Landau to announce plans for first Israeli nuke power plant

National Infrastructures minister heads to Paris for international civilian nuclear power conference.

By EHUD ZION WALDOKS
March 8, 2010 05:34
2 minute read.
Nuclear Power plant [illustrative]

Nuclear Power plant 311 AP. (photo credit: AP [illustrative])

National Infrastructures Minister Uzi Landau left Sunday for an international civilian nuclear power conference in Paris at the request of Prime Minister Binyamin Netanyahu.

At the conference, co-sponsored by the International Atomic Energy Agency and the Organization for Economic Cooperation and Development, Landau was expected to announce Israel’s interest in producing electricity through civilian nuclear power plants.

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Israel is in the grips of an electricity crisis no less severe than the better-known water crisis. Reserves are at two percent and continued environmental objections have so far stymied efforts to build another coal-fired power plant in Ashkelon.

A nuclear option to produce electricity, with its attendant hazards, could nevertheless present Israel with the best option for generating non-emissions-producing electricity in significant quantities.

Nuclear, hydro and coal are considered the mainstays of baseload electricity production, and hydroelectric production is not an option in arid Israel. A nuclear option, though, would take years to develop and would not be considered a short-term solution to the current crisis.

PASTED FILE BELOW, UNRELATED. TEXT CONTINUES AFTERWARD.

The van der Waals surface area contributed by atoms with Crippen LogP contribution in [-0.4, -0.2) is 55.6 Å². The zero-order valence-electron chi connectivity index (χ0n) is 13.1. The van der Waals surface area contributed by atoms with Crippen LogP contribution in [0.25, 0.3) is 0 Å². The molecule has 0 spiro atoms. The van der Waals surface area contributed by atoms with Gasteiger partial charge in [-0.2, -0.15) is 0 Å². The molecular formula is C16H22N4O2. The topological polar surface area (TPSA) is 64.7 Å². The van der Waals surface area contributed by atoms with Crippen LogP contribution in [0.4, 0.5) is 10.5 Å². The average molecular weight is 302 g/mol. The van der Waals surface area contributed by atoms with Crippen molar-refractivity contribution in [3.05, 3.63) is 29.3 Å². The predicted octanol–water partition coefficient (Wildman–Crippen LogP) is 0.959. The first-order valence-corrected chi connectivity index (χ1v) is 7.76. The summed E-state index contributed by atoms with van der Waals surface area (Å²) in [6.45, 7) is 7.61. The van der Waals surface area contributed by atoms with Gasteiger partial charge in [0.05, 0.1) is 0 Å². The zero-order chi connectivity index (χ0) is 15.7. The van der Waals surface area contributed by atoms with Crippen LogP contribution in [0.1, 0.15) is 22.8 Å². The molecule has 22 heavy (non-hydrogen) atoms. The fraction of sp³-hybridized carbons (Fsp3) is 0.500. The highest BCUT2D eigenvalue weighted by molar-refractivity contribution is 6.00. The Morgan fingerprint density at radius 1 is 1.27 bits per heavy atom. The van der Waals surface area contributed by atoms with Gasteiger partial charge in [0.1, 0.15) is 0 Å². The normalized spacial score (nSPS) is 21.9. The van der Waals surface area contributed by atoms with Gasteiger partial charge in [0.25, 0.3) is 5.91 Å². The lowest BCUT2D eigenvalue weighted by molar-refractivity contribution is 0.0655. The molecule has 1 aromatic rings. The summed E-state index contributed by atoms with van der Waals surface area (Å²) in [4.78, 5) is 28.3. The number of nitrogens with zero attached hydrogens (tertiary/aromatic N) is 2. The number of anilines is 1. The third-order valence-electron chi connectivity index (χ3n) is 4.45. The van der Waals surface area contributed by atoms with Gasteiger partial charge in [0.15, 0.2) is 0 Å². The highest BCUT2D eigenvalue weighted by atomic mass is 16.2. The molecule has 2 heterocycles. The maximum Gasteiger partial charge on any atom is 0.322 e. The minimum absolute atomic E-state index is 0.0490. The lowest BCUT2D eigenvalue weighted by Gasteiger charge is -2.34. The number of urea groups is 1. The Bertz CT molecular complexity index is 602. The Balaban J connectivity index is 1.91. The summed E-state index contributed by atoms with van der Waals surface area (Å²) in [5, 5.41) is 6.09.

The most obvious stumbling block is the international nuclear Non-Proliferation Treaty (NPT). Israel is not a signatory, preferring to maintain an “ambiguous” posture regarding the possession of nuclear weapons.

To build a civilian nuclear power plant would necessitate some sort of reconciliation with the terms of the treaty or a way to bypass it altogether. Various possibilities are apparently being considered.

The example of India has been examined in expert circles. India is not a signatory to the NPT but has been allowed to develop civilian nuclear power.

Israel was invited to participate in the international conference by French President Nicolas Sarkozy. Landau met not long ago with French Environment Minister Jean-Louis Borloo and discussed the possibility of a joint nuclear project between Jordan, Israel and France.

France is the world leader in electricity production from nuclear power; 80% of the country’s electricity comes from nuclear power plants.

The Israel Atomic Energy Commission (IAEC) and the Israel Electric Corporation recently announced that they would begin planning the infrastructure for a civilian nuclear plant and that they planned to open a new course to train nuclear electrical engineers.

Former IAEC director-general Uzi Eilam mentioned at the Herzliya Conference last month that a new generation of trained personnel was needed, since the necessary skilled personnel were all nearing retirement age.


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